In order to oppose the monopoly of agricultural machinery enterprises, hackers invaded the tractor system to play “DOOM”

DOOM can appear on any machine with a screen, even a tractor.

In view of the fact that we have reported that DOOM runs on various strange platforms including electronic pregnancy test sticks, smart refrigerators, and ATM cash machines in the past, I believe that everyone has been surprised by its “multi-platform adaptability”. However, recently, this game has not only successfully landed on the console screen of the tractor, but has also become a representative of the “anti-monopoly” of foreign farmers.

John Deere is the largest agricultural machinery manufacturer in the United States, mainly producing large-scale machinery for farming, harvesting, weeding and other agricultural purposes. The joystick evolved into an electronic screen with buttons:


For farmers, having smarter operating systems and tools was originally a good thing, but then they discovered that once these high-tech gadgets broke down, the repair cost was likely to be several times the original.

In the past, if a piece of agricultural machinery broke down, farmers could use years of operating experience and mechanical knowledge to troubleshoot the problem. Even if they couldn’t deal with it directly, they could entrust it to a third-party maintenance agency with a lower price.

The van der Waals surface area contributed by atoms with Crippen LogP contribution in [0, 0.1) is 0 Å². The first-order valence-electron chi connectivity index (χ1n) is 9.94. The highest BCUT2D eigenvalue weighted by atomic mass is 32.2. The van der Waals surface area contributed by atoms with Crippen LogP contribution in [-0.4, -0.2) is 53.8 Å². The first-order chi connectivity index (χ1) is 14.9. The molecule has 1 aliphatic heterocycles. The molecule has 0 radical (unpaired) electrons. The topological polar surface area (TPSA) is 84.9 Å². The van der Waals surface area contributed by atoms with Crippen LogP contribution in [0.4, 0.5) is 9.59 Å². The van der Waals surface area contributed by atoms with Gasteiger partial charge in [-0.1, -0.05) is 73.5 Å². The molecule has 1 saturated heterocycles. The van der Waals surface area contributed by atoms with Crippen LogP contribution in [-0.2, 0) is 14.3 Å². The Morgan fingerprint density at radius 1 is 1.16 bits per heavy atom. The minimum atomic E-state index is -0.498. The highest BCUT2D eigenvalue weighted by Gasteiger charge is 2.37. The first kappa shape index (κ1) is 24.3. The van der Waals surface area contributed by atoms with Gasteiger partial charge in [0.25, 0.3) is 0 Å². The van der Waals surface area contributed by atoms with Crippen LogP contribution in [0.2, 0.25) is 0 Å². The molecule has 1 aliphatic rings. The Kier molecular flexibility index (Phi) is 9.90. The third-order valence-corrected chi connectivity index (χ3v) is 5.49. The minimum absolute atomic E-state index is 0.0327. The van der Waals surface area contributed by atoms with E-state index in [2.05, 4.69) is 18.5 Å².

But since the replacement of these more sophisticated electronic screens, the tractors that farmers were familiar with are now like a strange technological black box, unable to deal with the problem in person, and can only contact the manufacturer of the equipment, that is, Deere Corporation. Maintenance equipment.

Although farmers have long complained about this monopolistic behavior, Deere has always insisted on such a design in the name of “software copyright” and “user network security”.

As early as 2015, Deere claimed that farmers could not repair the company’s farm equipment without permission because they did not have the copyright to control the software inside the tractor. In addition, because these devices collect personal information such as users’ names and farm addresses, “maintaining user privacy and security” is also the reason why Deere has always refused third-party repairs.

But recently, a hacker named “Sickcodes” successfully demonstrated a security flaw in Deere’s software system at the DEF CON information security conference in Las Vegas — on the podium, he showed the audience I learned how I rooted the company’s operating system and successfully played DOOM on the screen of a tractor.


In addition to the operating system, the hacker also said there were loopholes in Deere’s website and app, where he could easily retrieve farmers’ names and addresses, for example. In addition to proving the company’s incompetence in maintaining software information security, these actions have brought a new hope to farmers – they can finally root their equipment’s systems and deal with failures themselves.

黑客在大会上展示他的成果 Hacker presents his work at the conference

At present, Deere has not issued any further clarifications on this incident, but because their products are very widely used in the United States, whether it is for farmers or companies, this “cross-platform porting” of DOOM will be make a huge impact.

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